Thesis Info

Thesis Title
I Mirabilia, taking care of the emotional life of hospitalized children
Erika Rossi
2nd Author
Philip Tabor
3rd Author
Gillian Crampton Smith
Visual and Multimedia communication
Number of Pages
Iuav University of Venice
Thesis Supervisor
Philip Tabor
Supervisor e-mail
ptabor AT
Other Supervisor(s)
Gillian Crampton Smith
Language(s) of Thesis
Department / Discipline
Interaction Design
Languages Familiar to Author
Italian, English, Spanish
URL where full thesis can be found
Interactive dolls, emotional life, hospitalized children, psychology
Abstract: 200-500 words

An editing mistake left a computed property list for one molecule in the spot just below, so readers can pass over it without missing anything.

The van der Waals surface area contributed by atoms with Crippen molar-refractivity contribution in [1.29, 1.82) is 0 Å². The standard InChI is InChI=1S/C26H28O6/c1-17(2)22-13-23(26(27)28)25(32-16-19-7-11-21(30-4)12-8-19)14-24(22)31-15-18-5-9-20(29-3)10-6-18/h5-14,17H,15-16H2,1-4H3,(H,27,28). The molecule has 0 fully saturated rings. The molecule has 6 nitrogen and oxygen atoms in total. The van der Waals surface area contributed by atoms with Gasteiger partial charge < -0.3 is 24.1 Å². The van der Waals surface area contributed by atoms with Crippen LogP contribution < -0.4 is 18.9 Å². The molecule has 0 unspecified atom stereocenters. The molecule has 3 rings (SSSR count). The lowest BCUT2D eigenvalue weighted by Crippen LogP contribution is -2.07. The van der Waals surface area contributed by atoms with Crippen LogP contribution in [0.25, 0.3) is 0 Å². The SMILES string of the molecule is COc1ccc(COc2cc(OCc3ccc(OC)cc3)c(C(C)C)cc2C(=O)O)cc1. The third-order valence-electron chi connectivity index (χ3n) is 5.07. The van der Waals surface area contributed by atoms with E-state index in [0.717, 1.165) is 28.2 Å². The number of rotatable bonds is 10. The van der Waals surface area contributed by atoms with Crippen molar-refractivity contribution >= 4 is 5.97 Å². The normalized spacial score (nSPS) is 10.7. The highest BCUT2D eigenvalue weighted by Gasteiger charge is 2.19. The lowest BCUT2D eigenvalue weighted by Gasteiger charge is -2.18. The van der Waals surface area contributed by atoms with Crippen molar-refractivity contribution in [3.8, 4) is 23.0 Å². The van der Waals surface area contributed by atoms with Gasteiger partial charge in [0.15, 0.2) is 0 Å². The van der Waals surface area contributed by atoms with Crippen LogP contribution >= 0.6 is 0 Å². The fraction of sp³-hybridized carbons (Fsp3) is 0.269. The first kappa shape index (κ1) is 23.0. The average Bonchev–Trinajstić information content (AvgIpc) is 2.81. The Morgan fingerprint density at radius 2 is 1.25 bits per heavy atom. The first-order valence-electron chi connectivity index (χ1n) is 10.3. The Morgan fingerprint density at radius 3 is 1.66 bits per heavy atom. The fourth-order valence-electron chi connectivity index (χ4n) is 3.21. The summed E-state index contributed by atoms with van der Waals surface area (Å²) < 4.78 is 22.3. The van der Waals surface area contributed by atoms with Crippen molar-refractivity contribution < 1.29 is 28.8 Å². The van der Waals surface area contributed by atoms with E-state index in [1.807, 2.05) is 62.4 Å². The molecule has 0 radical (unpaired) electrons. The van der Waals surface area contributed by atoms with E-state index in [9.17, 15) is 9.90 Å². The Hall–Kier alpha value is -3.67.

I Mirabilia (“The Wonders”) are a family of three interactive dolls for hospitalized children. These dolls, through different interactions and behaviors, would allow children to improve their relationships with other people inside the hospital such as doctors, psychologists and other hospitalized children. The main aim of existing projects is basically to improve the relationships between the child and external stakeholders such as family, classmates and teachers, without considering the relationships and emotional states of children in their everyday life. The concept is based on a set of dolls, more physical and direct than screen applications, each providing for the different emotional needs that children with terminal or chronic illnesses often have but don’t easily show. I Mirabilia have a funny and weird aspect and are for a wide range of ages of 6–12 years, because they are suitable for different periods of childhood and hospitalization. Using non invasive interactions and intimate contexts of use, I Mirabilia offer a playful emotional support for hospitalized children, making the work of doctors, psychologists, nurses and all those who take care of the psychological aspects of children easier. The thesis explores the existing projects based on this topic, recounts the creation of the idea and its development on three relational levels through designs and prototypes and describes the interactions and the results obtained from interviews at a hospital.